Dining has evolved into far more than a simple means to an end; we go out to eat to socialize, try new foods, nourish our bodies, and partake in an experience unparalleled by our kitchen table at home. Cafe Gratitude, an elevated Southern California vegan restaurant chain, takes the dining experience to a new dimension. Guests are encouraged to embrace the notion that life is beautiful and to share their positive feelings with their waiter and fellow diners. The concept, according to Chief Inspiration Officer Ryland Engelhart, is to find everyday glimpses of gratitude and recognize the many blessings we have in our lives, both big and small. Beyond this idea, Cafe Gratitude truly makes outstanding plant-based cuisine. LIVEKINDLY sat down with Engelhart to discuss the restaurant’s unique mission, the food, and what he is grateful for.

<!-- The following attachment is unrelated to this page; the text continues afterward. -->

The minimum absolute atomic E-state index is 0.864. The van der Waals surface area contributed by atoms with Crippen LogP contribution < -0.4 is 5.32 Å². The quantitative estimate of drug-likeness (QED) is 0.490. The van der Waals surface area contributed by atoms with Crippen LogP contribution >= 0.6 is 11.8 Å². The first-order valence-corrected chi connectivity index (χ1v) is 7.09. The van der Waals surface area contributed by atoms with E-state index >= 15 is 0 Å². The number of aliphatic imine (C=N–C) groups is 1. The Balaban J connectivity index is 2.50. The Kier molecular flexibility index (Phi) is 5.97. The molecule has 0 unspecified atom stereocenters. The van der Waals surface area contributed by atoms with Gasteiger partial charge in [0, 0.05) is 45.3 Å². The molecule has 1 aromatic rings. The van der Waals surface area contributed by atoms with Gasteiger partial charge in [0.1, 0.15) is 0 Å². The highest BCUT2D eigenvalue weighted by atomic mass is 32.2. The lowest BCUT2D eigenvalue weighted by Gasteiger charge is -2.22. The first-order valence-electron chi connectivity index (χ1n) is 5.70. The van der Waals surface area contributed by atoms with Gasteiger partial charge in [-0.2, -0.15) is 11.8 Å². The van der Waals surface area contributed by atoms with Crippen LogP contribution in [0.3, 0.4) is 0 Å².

Engelhart began by explaining that Cafe Gratitude did not start out as a restaurant; it began as a game. His parents, Matthew and Terces, set out to create a Monopoly-style board game that would “allow people to tap into their awareness and serve as a reminder that every moment we have is an opportunity to put our attention somewhere positive.” The Engelharts created the game and debuted it at a “transformational gaming parlor” where they also served raw plant-based food. Engelhart explained that he grew up in a “health-conscious family,” and this diet eventually led them down to the path to developing nutritious, plant-based food.